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Free Sewing Pattern, Tutorial and Video – Double zip pouch

May 27, 2013

Along with the theme of Zakka month, I decided to tackle something that has been baffling me for a while. How to make a double zip pouch with two compartments. Well actually I wanted to make one with 3 zips but I decided to try it out with the simpler version of 2 zips first. Β It certainly looks like a simple pouch. But it can get a little confusing. It was only after trying to do the tutorial that I realize there were so many steps. It’s not that tough to sew though, and once you get the hang of it, it’s quite easy to do a second. In fact, the actual sewing time (minus the time taken to get confused) is actually quite short.

This time round I managed to finish the youtube video first (link below) so I used screen captures for the tutorial but the result meant some pictures end up with motion blur. Must remember to stop and “pose” during video filming πŸ™‚

Anyway, here’s what I made.

I love these gold zips with the zip pulls.

Perfect for storing sewing supplies!

And here’s the youtube video. I had no choice but to take the video at night so the lighting was not the best.

Step by step instructions. Click on the thumbnails to view the full size image.

I hope you like this project and that it’s not too confusing. If you don’t mind, I need some feedback with regards to the display of tutorial images. I used to incorporate them all in a PDF file but the downloading of the PDF files was causing me some bandwidth trouble with the server. So I am putting up the images directly in the post instead. Right now I am using a built in gallery function in wordpress that shows the thumbnails in a grid format and you can click on it to browse the pictures. But would it be better if the full size images were just included in the post instead? The page might take longer to load since it has lots of images to load up, but will that be easier to refer to compared to the gallery format? Let me know your thoughts!

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Guest Post by Rin of Sew in Love

May 16, 2013

Today’s blog post is a guest post by Rin Gomura of Sew in Love. Rin is my very first guest blogger! I can’t remember how long ago it was when I started following her on twitter, and subsequently discovering her lovely blog, but I can tell you I was pretty excited when she emailed me and asked if she could share this wonderful translation with you guys. Remember this free pattern link I posted last February about Bee Factory? Rin helped to do a English translation for the “Granny” tote bag and is kindly sharing it with us. Do check out the other free patterns atΒ Bee FactoryΒ as well as Rin’s blog Sew in Love. Which by the way, is having an exciting magazine giveaway! Β Read on….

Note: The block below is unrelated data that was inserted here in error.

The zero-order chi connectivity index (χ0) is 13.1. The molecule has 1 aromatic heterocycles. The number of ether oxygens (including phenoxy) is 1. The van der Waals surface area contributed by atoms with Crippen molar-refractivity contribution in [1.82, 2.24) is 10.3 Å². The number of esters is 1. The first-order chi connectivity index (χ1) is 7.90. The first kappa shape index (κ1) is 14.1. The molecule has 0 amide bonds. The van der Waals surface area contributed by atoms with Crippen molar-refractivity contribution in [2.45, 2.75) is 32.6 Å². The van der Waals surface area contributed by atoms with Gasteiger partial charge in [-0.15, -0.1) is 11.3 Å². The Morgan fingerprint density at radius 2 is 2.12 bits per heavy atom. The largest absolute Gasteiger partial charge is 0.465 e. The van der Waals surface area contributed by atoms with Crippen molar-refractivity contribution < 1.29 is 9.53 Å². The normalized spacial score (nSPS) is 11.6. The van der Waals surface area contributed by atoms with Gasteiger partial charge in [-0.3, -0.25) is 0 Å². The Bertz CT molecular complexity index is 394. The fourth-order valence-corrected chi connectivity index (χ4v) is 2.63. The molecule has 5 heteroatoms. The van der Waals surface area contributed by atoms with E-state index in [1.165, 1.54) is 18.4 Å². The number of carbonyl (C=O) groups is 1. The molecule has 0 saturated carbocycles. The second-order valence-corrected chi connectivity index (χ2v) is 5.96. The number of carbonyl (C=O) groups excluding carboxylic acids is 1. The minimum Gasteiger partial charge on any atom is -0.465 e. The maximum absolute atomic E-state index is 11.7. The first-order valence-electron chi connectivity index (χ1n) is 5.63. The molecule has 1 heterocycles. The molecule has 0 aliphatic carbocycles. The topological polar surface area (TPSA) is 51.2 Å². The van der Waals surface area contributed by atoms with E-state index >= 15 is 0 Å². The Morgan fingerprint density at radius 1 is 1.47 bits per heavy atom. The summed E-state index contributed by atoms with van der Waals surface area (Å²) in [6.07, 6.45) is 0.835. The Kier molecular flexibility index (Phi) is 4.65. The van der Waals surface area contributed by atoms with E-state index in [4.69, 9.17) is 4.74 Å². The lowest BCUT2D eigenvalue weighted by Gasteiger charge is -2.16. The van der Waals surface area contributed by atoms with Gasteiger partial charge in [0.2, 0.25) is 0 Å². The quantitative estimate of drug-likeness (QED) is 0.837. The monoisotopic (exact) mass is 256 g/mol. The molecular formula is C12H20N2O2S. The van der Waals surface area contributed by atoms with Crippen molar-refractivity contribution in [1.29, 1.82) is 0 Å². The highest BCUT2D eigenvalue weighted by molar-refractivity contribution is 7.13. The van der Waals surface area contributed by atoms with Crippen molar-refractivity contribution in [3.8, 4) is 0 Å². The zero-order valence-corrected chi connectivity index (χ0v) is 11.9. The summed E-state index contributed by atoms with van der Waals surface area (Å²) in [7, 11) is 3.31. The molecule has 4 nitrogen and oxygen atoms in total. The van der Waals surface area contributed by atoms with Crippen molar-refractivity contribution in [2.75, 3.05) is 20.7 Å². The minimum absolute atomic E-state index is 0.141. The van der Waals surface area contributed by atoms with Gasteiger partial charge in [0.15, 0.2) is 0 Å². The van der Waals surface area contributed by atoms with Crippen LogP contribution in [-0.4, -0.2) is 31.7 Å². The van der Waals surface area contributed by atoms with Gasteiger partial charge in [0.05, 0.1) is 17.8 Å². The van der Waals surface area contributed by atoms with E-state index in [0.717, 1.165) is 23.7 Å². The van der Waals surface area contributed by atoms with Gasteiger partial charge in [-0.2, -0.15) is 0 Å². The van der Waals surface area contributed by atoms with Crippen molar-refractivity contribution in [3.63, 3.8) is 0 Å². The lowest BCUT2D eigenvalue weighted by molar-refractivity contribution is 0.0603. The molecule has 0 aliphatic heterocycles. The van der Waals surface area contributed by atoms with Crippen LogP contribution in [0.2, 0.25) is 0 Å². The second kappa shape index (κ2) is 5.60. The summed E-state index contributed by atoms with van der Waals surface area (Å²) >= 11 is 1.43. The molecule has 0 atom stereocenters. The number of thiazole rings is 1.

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Free Pattern, Tutorial and Sewing Video – A simple dress

February 27, 2013

I said this would be up on Monday, and now it’s Tuesday, almost Wednesday. What happened, was that I had to do a little housekeeping on my mac as I was running out of space on my startup disk, and to my horror, all my previous backups disappeared because of some spotlight indexing issue. I shall not go into so much technical details right now as my brain is half fried, but I had to re-run Time Machine and recreate a new backup. It took up the most of Monday and while it was doing that, I was afraid to tax the system further asking it the process the movie (which was 1 hour long before editing!) That’s the story in a nutshell. Back to the pattern.

This month is all about Girls’ Dresses. So I decided to draft from scratch, a simple dress (I am really not good at fancy names) that can be used to create many different looks. A dress is simply a bodice + skirt combined. My pattern shows you how to make a round neck bodice with a gathered skirt. Change the gathered skirt to a pleated skirt, or even a circle skirt, and the dress is transformed. Add a ribbon sash, or add in some frills around the shoulders, make it with cotton, double gauze, make it with stripes, prints, solids, co-ordinating quilting fabric, you get a thousand and one looks.

The patterns were drafted following the measurements in a well known pattern “textbook” Metric Pattern Cutting for Children’s Wear and Babywear by Winifred Aldrich.

 

Click here to download the tutorial

I’ve drafted the patterns in the following sizes. The approximate ages and body measurements the patterns are based on are listed below each size.Β I have only tested two of the sizes (110 and 122) since my kids currently fall into that size range. So if you are using the other sizes for the first time, do a quick muslin (something like a mock-up using a cheap fabric) before actually using it on your actual fabric. Not everyone will fit into the standard size and the ages provided by the book are approximate, so choose the one closest in terms of chest and waist sizes, and alter the length accordingly. For example my daughter is actually closed to 130 in height but being very skinny, the 122 size fits her better but needs to be lengthened for her actual waist and skirt length. The length of the skirts I’ve included on each bodice is based on knee length skirts, but that can be easily modified to your liking. Do give me your feedback in the comments below if you have tried any of the other sizes! I would appreciate it πŸ™‚

Here are the sizes available and their key measurements.
18mth/Chest:52cm/Waist:49cm/Waist-Knee:30cm (skirts are based on knee length)
3yrs/Chest:55cm/Waist:52cm/Waist-Knee:34cm (skirts are based on knee length)
5yrs/Chest:59cm/Waist:56cm/Waist-Knee:38cm (skirts are based on knee length)
7yrs/Chest:63cm/Waist:60cm/Waist-Knee:42cm (skirts are based on knee length)
10yrs/Chest:72cm/Waist:63cm/Waist-Knee:48.6cm (skirts are based on knee length)